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What’s the best way to convert the contents of an NSData object to an NSString (other than using its description method)?

If the NSData object contains asc characters then do this:

NSString *stringFromASC = [NSString stringWithCString:[ascData bytes] length:[ascData length]];

If the NSData object contains unichar characters then do this:

NSString *stringFromUnichar = [NSString stringWithCharacters:[unicharData bytes] length:[unicharData length] / sizeof(unichar)];

Be aware that neither of the above methods stop at a null character. The next two examples are the safest way to convert raw data into a string object. If you want to have the string terminate at a null character, you have to scan the data first to check for the location of the null character.

To check for asc termination:

char *ptr, *bytes = (char *)[ascData bytes]; 
int len;
len = (ptr = memchr(bytes, nil, len = [ascData length])) ? ptr - bytes : len;
NSString *stringFromASC = [NSString stringWithCString:bytes length:len];

To check for unichar termination:

int i, length; 
unichar *c = (unichar *)[unicharData bytes];
for (i = 0, length = [unicharData length] / sizeof(unichar); i < length && c[i]; i++);
NSString *stringFromUnichar = [NSString stringWithCharacters:c length:i];

You can also use the “initWithData:encoding:” NSString method which has a few more options. <- How does this method handle premature null termination? If the implementation does this properly then initWithData:encoding: is probably better.

Note: [NSString stringWithCString:bytes length:len]; will leak memory, use a non-deprecated function, unless you want to sink like the titanic.


Ok, it’s deprecated… but how will it leak? On another subject, for the record, the line containing memchr is the scariest bit of programming I’ve seen all day. Embrace the semicolon! Don’t be afraid to put things on more than one line.

How about NSString’s

[NSString stringWithCString:bytes length:len] leaks memory on 10.4, believe me.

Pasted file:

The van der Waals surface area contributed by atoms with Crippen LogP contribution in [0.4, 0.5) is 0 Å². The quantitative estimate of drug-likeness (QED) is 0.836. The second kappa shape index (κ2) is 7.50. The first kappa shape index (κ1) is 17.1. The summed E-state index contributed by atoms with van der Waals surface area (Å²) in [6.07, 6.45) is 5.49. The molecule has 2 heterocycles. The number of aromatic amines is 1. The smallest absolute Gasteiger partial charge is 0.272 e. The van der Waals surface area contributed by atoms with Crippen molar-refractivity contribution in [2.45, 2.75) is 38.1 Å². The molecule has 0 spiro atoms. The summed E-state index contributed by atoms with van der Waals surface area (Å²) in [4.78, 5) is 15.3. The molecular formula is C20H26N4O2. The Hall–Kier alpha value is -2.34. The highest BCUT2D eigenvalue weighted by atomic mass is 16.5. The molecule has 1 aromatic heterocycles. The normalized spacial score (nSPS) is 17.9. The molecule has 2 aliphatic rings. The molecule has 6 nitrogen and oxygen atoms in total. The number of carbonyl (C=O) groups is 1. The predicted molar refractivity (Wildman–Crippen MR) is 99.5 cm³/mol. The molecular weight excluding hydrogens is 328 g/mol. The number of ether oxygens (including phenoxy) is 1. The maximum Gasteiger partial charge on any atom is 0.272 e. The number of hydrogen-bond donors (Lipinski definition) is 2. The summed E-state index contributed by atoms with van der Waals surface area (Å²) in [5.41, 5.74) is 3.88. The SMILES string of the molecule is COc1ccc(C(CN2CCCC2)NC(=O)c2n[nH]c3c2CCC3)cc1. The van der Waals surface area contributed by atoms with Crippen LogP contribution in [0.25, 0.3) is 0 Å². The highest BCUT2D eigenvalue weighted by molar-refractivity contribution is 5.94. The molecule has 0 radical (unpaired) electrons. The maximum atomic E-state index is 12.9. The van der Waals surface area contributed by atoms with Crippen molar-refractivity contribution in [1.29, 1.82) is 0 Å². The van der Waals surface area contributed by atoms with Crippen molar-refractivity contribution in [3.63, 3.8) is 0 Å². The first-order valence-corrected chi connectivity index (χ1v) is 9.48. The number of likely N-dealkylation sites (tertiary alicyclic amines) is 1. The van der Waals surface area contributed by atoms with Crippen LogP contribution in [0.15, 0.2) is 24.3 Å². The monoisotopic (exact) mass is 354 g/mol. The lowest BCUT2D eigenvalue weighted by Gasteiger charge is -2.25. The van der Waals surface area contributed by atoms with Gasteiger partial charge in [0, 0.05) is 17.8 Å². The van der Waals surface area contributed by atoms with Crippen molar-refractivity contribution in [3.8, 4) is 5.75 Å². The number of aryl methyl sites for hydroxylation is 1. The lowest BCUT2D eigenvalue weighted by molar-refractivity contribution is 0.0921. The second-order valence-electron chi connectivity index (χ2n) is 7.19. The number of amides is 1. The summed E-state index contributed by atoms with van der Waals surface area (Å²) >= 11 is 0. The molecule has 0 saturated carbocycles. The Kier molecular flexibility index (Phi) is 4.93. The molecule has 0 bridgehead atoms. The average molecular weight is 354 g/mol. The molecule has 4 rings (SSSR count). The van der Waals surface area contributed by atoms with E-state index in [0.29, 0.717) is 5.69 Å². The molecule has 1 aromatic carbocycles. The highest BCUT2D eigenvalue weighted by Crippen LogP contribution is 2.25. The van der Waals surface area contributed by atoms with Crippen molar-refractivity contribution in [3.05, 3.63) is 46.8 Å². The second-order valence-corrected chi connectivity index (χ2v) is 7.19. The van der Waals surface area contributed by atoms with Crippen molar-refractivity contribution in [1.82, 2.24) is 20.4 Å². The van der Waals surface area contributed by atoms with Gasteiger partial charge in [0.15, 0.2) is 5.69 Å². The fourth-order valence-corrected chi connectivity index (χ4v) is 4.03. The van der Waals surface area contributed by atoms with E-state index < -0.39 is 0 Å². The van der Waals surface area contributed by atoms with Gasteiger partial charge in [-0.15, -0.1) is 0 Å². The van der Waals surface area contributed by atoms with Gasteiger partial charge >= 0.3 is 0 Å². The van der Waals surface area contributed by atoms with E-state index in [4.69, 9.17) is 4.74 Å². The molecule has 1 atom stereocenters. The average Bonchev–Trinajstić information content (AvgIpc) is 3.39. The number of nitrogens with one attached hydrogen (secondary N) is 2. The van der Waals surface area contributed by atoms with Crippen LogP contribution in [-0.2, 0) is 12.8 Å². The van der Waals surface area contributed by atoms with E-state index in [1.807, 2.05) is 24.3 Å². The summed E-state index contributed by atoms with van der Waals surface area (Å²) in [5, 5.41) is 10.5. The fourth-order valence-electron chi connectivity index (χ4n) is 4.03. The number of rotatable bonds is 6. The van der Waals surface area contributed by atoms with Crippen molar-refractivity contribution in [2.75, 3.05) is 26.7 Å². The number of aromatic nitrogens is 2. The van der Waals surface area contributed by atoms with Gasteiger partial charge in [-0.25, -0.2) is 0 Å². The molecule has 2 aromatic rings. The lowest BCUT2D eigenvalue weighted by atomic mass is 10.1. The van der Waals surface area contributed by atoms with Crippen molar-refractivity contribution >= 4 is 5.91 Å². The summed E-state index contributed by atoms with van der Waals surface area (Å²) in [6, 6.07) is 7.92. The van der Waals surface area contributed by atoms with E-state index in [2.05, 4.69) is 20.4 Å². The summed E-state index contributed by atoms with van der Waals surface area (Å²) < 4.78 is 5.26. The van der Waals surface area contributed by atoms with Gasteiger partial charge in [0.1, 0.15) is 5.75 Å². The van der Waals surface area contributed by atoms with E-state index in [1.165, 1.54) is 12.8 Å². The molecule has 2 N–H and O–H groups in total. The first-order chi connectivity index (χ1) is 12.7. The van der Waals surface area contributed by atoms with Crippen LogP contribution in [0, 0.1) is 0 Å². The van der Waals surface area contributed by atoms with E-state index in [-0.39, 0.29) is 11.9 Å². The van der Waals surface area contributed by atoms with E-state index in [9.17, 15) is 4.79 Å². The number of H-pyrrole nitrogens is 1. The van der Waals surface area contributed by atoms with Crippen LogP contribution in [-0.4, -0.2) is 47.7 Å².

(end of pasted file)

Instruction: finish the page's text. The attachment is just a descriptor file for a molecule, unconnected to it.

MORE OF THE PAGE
Do you have proof of this? I wrote a simple test app, creating a thousand strings using that method, and leaks found nothing. When I increased it to ten thousand, the total number of malloced nodes was exactly unchanged from before. So from what I can see, based on tests, it does not leak.

Leak: 0x04b4c880 size=48 instance of ‘NSCFString’ 0xa073a674 0x0001078c 0x17206669 0x6c657328 .s.t….. files( 0x33333829 0x2073697a 0x6528322e 0x32322920 338) size(2.22) 0x00000000 0x00000001 0x00000000 0x00000003 ……………. Call stack: [thread 1b0b]: | 0x0 | start | start | main | NSApplicationMain | -[NSApplication run] | -[NSApplication nextEventMatchingMask:untilDate:inMode:dequeue:] | _DPSNextEvent | BlockUntilNextEventMatchingListInMode | ReceiveNextEventCommon | RunCurrentEventLoopInMode | CFRunLoopRunSpecific | __CFRunLoopRun | __CFRunLoopDoSources0 | __CFSocketPerformV0 | __CFSocketDoCallback | _SocketCallBack | _CFStreamSignalEventSynch | MyCFReadStreamCallback | -[AsyncSocket doCFReadStreamCallback:forStream:] | -[AsyncSocket doBytesAvailable] | -[AsyncSocket completeCurrentRead] | -[CoreController onSocket:didReadData:withTag:] | -[Parser parse:fromBuffer:] | -[Parser handleResponse:] | -[Parser scanCommandBody:withCommand:] | +[NSString stringWithCString:length:] | -[NSPlaceholderString initWithCString:length:] | CFStringCreateWithBytes | __CFStringCreateImmutableFunnel3 | _CFRuntimeCreateInstance | CFAllocatorAllocate